Additionally, since 2006, Alexander has been studying the dietary ecology of coyotes and relating that to where they might be getting into conflict. The dietary studies show that very few scats show domestic animals in them, compared to the perception of the media and public, which suggest that there are a lot of pets being eaten. Still, in actuality, less than 1 per cent of the scat specimens had pets in them. Roughly 14% of their diets are garbage or human sources of food — a number that has increased since Alexander’s study in 2006 in Calgary and is considered troubling. Since then, we have seen more and more human encounters in the media. 

Alexander created a site called Living With Coyotes, an online mapping tool where citizens could post observations of coyotes. The idea was to build community-level observations to where encounters were happening, and citizens could make more informed decisions about where to walk and when they should leash their dog and such. 

Coyotes are intriguing animals, surprising scientists left and right with their abilities. One of Alexander’s favourite stories revolves around the crabapple. She states that her team was using all of the best scientific methods to understand diet and came to the conclusion that coyotes were eating fallen crabapples in the fall. So the team made management recommendations to the city to have people clean up their fallen crabapples to deter encounters. 

“But oddly, as a result of the Living With Coyotes mapping system, someone contacted me with a video of a coyote balancing like a ballerina in a tree to pick and eat the crabapples,” she described. As it turns out, it is not commonly documented, but coyotes can climb trees. Alexander laughingly said it was like the coyote slapped her in the face and told her, “You think science tells you everything.” This hilarious discovery that came from the citizens report contributed significantly to coyote studies. 

The finding that holds the most importance for Alexander are the statistics of negative encounters. She states that there are just fewer than three people per year bitten or scratched by coyotes, “so the reaction where people want to head out and kill them all or are afraid is quite overblown compared to the actual risk given that coyotes are around us all the time.”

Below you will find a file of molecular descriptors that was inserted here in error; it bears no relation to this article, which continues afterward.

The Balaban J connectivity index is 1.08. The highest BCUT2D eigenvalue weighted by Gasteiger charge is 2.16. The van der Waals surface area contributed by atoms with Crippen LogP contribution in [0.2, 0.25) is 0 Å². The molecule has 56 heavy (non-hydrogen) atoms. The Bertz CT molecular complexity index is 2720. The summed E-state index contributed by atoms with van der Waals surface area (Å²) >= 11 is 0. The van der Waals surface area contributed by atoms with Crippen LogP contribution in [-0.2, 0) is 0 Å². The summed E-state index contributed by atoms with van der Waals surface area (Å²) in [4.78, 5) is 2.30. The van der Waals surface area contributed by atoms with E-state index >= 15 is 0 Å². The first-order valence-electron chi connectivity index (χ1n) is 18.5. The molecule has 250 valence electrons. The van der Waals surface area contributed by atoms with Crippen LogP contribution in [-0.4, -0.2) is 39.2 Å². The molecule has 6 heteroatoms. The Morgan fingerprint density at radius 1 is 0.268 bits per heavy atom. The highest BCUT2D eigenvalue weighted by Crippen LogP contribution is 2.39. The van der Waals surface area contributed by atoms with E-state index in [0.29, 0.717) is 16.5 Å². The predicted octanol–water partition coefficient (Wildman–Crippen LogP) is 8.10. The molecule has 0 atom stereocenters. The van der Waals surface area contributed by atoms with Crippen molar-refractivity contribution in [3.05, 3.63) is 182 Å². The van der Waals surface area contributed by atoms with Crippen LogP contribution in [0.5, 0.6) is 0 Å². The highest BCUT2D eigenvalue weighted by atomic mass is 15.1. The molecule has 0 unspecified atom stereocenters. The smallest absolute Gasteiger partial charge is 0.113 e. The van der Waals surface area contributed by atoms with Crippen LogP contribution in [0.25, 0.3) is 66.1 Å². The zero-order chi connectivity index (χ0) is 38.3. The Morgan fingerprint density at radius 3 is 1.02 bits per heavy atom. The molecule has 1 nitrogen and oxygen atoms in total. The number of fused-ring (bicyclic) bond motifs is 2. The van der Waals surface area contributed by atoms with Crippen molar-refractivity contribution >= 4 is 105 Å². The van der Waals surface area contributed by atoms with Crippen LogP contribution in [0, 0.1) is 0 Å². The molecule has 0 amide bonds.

Alexander states that the level of misunderstanding of coyote behaviour is not necessarily negative, but a lack of understanding of canine behaviour and ability to extrapolate between the domestic dog and wild dog. 

“For example, someone might see a coyote run away and stop to look at them. And then think that the coyote is still considering attacking them, which creates fear for the human. But what is actually happening is an adaptive behaviour to get at a distance so that the coyote has enough flight distance so that no matter what the human does, it can still get away.”

Other misunderstandings are apparent in the labelling of aggressive behaviour. A coyote that protects its cubs is often seen as unnaturally aggressive, but in reality, it’s an evolutionary behaviour that can be equally seen in humans, and therefore necessary. This type of behaviour has its reason, it’s a message for you to get out of their den, and not a predatory move. 

Alexander says that these kinds of things provide the information necessary to help the public understand how to react in these situations. By catering her presentations to such issues, Alexander creates a dialogue from conservationists to the public in a way that is appreciated and helpful.

Outside of academia, Alexander participates in much public outreach and volunteer areas. Collaborating with artists on wildlife exhibitions, guided Jane’s walks at Nose Hill serving to get people back into the environment, speaking to retired Royal Air Force fighter pilots from World War Two and many more. 

“I think that mobilizing science for public outreach is essential,” she explained. “We [conservationists] have the good fortune to do something that we really love and do something that has meaning for people and could help them feel better about engaging with the environment. But help animals in that context too, and it’s not just the wildlife people who have the opportunity to do that, it’s important to get out there and help in whatever way you can.”

Think about the first words that come to mind when you hear the word coyote. These are the kinds of questions that are of particular importance to Alexander. Studying the emotional response to wildlife may be the key to engaging public behaviour towards animals.